How many weeks pregnant am I?
Congratulations, you think (or know) you’re pregnant! But it’s quite confusing when you try to work out how many weeks pregnant you are.
That’s because of the way that doctors and midwives have traditionally calculated the ‘weeks pregnant’ you are, with 40 weeks being your due date.
Doctors and midwives generally discuss pregnancies in weeks, rather than months, so they can more accurately assess the progress and expected milestones of your baby throughout the pregnancy.
The average pregnancy is assumed to be a total of 40 weeks (that’s 280 days) from the first day of your last menstrual period (often shortened to ‘LMP.’)
Pregnancy is commonly referred to in terms of ‘gestational age’ rather than ‘foetal age development.’ When you think about it carefully, that means that the average gestation only goes for 38 weeks after fertilisation – and using this system, you are already two weeks ‘pregnant’ at the time of ovulation!
To work out how many weeks pregnant you are under the traditional system just work forward from the first date of your last menstrual period.
How many weeks pregnant am I – under the foetal age (or ovulation) system?
Sometimes doctors and midwives talk about the ‘foetal age’ or use the ‘ovulation’ system of determining how many weeks pregnant you are, because it is more accurate than just guessing that you might have ovulated about 14 days after the first day of your last period.
The foetal age is the actual age of your baby – that is, how many weeks since the egg and sperm joined together in conception.
Thanks to technologies like ultrasound, as well as widely-available and far more accurate ovulation testing, foetal age can be determined much more easily and give you a better estimate of how many weeks pregnant you are.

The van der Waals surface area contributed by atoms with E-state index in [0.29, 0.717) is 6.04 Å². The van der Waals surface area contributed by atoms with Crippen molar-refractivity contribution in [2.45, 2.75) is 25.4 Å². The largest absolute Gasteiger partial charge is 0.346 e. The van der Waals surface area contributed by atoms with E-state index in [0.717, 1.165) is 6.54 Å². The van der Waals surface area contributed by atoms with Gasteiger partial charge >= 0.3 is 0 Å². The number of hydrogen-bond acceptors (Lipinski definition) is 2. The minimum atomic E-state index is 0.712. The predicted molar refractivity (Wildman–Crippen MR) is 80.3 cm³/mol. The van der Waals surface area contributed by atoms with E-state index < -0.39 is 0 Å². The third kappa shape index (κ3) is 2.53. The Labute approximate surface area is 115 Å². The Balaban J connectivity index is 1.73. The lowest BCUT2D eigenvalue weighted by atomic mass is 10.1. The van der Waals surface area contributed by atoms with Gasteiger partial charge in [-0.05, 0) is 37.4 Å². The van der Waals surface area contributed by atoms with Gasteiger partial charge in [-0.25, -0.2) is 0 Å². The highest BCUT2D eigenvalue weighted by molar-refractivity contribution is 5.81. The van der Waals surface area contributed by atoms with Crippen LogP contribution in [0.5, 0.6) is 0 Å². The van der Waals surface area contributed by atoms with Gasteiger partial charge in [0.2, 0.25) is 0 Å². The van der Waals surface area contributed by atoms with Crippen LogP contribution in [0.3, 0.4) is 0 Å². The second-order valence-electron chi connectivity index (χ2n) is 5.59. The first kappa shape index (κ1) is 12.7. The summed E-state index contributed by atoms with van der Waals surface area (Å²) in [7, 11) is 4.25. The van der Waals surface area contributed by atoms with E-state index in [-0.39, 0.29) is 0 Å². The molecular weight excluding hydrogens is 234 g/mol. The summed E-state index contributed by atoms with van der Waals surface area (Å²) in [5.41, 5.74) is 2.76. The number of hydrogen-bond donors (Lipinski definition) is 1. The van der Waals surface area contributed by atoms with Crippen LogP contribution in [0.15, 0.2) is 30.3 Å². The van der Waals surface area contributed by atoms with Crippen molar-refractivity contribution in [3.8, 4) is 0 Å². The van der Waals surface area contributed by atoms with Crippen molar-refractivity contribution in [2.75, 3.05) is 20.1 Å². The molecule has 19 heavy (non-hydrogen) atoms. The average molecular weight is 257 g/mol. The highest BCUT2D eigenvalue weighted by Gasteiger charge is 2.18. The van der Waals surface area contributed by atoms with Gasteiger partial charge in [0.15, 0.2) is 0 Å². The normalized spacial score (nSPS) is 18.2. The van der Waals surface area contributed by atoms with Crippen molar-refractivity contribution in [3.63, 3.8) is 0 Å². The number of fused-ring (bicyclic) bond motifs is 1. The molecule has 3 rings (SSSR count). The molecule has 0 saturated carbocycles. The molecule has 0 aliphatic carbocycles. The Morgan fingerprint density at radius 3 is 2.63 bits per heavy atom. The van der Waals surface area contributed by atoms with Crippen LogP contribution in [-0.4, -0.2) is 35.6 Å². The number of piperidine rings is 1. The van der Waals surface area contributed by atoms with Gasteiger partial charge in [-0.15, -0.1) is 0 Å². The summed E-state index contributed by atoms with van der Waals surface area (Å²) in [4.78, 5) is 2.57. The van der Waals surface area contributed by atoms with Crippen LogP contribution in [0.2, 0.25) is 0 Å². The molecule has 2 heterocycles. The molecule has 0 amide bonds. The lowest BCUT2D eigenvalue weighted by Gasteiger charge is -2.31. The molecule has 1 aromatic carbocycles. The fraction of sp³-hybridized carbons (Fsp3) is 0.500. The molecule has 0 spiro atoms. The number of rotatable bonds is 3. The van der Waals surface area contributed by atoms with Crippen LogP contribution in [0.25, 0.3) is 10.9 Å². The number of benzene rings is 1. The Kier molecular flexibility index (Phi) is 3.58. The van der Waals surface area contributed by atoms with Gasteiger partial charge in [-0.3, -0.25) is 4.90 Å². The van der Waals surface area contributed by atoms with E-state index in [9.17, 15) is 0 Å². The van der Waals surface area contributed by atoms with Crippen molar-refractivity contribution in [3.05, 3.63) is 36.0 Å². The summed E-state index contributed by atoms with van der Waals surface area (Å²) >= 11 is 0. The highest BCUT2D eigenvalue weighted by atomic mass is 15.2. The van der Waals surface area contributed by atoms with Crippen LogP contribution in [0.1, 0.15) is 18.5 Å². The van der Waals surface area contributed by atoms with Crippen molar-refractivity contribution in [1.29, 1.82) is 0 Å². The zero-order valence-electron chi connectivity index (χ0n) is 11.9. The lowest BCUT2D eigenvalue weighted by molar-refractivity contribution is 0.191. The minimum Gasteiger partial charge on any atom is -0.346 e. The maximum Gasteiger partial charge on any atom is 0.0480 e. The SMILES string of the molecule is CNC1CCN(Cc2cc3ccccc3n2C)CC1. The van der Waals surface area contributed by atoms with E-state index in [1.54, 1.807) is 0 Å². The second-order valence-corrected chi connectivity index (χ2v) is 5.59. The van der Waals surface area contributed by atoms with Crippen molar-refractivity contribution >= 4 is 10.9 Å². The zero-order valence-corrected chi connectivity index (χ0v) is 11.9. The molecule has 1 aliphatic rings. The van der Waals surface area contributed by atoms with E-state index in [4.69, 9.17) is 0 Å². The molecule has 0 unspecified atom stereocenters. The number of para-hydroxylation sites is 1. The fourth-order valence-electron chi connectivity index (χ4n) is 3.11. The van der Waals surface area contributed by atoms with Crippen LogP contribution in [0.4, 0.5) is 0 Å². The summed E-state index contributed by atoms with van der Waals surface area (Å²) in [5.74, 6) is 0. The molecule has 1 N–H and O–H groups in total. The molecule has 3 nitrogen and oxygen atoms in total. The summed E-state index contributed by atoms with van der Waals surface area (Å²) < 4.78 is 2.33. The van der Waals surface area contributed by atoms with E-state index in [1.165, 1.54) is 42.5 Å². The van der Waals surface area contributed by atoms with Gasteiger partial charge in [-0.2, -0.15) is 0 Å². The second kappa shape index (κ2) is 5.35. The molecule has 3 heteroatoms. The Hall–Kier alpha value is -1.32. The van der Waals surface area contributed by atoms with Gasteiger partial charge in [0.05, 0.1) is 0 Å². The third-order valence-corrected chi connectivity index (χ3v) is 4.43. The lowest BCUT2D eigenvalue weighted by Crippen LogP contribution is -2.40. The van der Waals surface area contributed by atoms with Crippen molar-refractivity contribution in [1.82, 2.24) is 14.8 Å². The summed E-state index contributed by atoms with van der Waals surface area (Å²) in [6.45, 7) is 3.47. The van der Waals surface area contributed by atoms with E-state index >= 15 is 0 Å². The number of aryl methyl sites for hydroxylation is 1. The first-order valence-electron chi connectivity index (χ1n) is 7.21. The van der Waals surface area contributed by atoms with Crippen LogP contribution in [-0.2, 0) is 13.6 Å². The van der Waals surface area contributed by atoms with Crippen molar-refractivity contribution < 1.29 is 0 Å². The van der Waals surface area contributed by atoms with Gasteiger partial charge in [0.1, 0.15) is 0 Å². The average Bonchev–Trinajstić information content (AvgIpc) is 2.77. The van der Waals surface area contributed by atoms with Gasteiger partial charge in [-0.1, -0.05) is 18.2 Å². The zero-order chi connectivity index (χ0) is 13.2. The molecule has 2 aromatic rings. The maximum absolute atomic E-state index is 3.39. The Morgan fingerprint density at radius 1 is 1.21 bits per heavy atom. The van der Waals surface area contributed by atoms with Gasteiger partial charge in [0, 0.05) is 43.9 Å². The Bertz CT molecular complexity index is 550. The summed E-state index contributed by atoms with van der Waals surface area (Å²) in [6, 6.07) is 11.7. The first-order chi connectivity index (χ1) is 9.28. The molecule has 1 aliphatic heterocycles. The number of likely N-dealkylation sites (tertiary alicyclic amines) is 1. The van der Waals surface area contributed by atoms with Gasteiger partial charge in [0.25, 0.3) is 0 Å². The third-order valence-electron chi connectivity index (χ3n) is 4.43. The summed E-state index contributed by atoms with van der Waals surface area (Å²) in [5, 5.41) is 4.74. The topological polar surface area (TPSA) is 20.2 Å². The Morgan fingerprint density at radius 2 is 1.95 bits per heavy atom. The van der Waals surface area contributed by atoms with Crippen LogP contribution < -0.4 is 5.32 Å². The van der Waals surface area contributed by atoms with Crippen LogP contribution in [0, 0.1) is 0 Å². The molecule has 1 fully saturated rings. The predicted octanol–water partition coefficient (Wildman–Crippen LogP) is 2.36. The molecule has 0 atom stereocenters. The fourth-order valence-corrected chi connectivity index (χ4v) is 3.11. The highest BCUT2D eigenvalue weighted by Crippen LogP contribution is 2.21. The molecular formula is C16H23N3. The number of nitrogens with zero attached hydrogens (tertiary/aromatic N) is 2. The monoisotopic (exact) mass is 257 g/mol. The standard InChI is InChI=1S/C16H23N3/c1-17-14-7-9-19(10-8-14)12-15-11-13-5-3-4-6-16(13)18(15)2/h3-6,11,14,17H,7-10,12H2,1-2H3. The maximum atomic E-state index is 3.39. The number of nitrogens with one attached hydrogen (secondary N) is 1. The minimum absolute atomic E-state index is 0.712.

If you have a much shorter or much longer menstrual cycle than the standard 28 days, using the standard gestational age ‘dates’ won’t quite match up with where your baby really should be, so foetal age can be more accurate.
Pregnancy is usually divided into three ‘trimesters’ of around twelve weeks each. That’s because these represent three quite different stages of pregnancy in terms of the experiences that the pregnant woman has, and the development of her baby.
How many weeks will your pregnancy last?
The main reason that most women want to know how many weeks pregnant they are, is because they want to know what date their baby will be born.
The traditional method of estimating the due date of a baby, called Naegele’s rule*, is to add seven days to the first day of your last menstrual period, then nine months to the month.
So, if your last period started on 18 November, then your due date is going to be the 24 August, which works out to around 40 weeks. Naegele’s rule assumes the woman has a 28-day menstrual cycle, and ovulated and fell pregnant on day 14 – so gestation is 38 weeks from the day of ovulation.
However, things are not that simple; very few babies actually arrive on their due date, much to the frustration of most expectant parents.
The most common time for babies to arrive is 40 weeks and 3 days; you are statistically far more likely to go overdue than to go early.
Most professionals argue that babies can be born perfectly healthily at anything from 37 to 42 weeks after the date of the last menstrual period.
The World Health Organisation worked out that around 15 million babies per year are born prematurely.
* Naegele's rule - rule for calculating an expected delivery date; subtract three months from the first day of the last menstrual period and add seven days to that date